Small steps can make a difference in reducing sugar consumption

Many people turned to baking and consuming comforting treats during the pandemic. Experts in a recent Consumer Reports article explained how high amounts of added sugars can be harmful to health, and offered advice for those looking for ways to cut back.

Frank Hu, Fredrick J. Stare Professor of Nutrition and Epidemiology at Harvard T.H. Chan School of Public Health, noted that added sugars can easily add excess calories to the diet, ultimately increasing risk of weight gain and health consequences such as diabetes, heart disease, and some types of cancer.

“If you consume too much sugar, your insulin stays elevated for extended periods of time,” Hu explained in the July 18, 2021, article, noting that this makes insulin less effective at controlling blood sugar. In addition, he said, fructose is metabolized in the liver, where it increases fat production, raising the risk of chronic inflammation and other negative outcomes.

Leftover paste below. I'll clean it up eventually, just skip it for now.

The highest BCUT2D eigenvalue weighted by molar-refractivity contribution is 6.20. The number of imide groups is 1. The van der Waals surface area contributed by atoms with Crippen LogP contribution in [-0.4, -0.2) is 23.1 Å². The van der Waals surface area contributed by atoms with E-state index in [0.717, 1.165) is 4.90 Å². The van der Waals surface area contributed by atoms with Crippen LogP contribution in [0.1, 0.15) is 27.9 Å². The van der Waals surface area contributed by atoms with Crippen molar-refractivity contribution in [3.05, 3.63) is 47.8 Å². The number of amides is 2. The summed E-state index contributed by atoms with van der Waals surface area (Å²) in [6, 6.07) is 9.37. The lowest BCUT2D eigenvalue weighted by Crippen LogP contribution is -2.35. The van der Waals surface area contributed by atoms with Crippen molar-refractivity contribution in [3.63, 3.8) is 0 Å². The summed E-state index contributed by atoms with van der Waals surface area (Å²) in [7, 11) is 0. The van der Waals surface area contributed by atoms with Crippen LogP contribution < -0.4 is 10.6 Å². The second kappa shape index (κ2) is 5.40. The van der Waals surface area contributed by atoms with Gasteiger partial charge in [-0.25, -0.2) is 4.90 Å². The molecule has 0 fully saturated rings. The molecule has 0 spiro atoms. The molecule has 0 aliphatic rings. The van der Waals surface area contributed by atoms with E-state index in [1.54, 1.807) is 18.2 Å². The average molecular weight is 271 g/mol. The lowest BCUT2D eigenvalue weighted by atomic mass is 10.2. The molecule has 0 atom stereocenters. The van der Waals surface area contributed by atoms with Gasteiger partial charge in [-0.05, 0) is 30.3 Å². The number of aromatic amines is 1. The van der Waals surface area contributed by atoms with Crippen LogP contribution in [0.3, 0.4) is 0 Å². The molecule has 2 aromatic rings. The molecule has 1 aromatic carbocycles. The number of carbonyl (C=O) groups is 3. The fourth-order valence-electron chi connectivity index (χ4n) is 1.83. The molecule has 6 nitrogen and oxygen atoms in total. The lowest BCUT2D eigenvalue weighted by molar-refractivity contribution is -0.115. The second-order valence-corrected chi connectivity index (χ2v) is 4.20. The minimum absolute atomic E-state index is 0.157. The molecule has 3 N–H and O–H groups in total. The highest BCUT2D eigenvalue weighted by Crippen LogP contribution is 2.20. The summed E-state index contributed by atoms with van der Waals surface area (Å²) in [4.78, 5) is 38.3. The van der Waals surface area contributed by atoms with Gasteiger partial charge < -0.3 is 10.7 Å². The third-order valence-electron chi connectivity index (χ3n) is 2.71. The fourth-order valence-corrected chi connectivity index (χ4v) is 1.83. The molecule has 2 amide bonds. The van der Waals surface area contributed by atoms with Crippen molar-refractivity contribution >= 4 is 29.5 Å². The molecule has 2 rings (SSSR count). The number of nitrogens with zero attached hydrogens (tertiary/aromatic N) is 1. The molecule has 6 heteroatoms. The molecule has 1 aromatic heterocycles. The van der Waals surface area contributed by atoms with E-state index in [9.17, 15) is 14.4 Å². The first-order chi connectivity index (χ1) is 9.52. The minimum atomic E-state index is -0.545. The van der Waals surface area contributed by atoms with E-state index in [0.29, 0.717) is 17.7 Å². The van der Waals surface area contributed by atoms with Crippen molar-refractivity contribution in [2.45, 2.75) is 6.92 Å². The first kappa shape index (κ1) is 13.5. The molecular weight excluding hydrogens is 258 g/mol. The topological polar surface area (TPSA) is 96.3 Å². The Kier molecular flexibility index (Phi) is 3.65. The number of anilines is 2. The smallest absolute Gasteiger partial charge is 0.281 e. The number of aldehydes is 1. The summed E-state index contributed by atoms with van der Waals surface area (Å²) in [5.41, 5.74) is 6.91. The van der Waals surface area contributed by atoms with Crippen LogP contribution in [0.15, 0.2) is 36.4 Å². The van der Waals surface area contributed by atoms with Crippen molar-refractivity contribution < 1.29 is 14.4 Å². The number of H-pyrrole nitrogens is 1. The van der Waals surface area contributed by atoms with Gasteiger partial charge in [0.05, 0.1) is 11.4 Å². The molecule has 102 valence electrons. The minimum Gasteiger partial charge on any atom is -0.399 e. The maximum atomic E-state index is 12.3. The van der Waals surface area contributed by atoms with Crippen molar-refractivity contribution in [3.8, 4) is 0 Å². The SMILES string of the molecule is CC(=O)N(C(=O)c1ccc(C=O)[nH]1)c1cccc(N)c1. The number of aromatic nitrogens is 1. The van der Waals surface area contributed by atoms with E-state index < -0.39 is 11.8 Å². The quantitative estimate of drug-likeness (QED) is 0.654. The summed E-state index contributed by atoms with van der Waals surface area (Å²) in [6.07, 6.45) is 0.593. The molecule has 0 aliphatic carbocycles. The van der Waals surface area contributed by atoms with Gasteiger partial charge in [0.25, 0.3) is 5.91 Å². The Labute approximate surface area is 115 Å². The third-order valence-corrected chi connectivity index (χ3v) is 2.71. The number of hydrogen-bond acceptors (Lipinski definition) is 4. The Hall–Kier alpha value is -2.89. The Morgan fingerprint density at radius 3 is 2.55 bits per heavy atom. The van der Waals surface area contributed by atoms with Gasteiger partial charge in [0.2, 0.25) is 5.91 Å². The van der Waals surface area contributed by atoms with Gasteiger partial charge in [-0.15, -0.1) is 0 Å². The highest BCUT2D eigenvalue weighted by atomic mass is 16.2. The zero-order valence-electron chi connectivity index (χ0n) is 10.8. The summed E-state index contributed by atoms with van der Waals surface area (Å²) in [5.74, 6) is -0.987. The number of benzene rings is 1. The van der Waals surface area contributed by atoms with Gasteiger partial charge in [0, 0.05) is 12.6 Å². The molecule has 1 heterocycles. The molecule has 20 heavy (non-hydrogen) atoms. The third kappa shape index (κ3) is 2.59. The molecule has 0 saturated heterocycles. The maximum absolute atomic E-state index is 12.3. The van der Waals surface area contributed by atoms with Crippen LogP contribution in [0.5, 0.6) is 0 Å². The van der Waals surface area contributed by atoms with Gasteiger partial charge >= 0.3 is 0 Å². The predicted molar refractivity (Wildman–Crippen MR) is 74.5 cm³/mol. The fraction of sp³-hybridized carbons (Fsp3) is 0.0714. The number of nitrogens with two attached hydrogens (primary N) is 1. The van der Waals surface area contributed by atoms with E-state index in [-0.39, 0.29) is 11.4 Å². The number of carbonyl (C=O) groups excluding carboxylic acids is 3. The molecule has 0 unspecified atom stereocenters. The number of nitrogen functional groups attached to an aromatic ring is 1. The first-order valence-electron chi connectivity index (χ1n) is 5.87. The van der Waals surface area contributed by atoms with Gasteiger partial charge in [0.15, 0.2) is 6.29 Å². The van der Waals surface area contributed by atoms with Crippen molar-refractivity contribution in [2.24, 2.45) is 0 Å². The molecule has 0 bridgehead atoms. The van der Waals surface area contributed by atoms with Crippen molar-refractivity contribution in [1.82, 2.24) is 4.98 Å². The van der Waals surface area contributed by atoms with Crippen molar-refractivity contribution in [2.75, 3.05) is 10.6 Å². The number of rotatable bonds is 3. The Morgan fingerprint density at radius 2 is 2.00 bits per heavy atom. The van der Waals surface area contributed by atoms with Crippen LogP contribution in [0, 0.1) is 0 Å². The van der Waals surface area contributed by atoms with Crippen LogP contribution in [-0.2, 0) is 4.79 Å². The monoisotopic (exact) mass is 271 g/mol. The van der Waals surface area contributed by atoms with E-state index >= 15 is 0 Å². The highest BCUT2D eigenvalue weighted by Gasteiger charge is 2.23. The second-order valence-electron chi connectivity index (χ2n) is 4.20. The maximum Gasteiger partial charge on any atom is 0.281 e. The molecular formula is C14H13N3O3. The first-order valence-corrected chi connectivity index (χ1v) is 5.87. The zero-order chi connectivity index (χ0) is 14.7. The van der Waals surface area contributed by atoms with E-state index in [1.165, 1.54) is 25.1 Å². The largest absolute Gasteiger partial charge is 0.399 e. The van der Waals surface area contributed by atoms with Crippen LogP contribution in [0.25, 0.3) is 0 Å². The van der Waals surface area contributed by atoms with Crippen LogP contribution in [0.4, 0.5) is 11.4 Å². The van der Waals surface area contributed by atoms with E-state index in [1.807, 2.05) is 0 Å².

Other experts quoted in the story suggested making a few simple changes to ease into lower sugar consumption. These include reading nutrition labels on products where added sugars can unexpectedly hide—such as condiments and packaged breads—and opting for those with the lowest sugar content. In addition, purchasing unsweetened coffee, cold drinks, and foods like oatmeal or yogurt and adding your own sweeteners and flavors may help train the palate away from excessive sweetness, the article suggested.

Read Consumer Reports article: How to Eat Less Sugar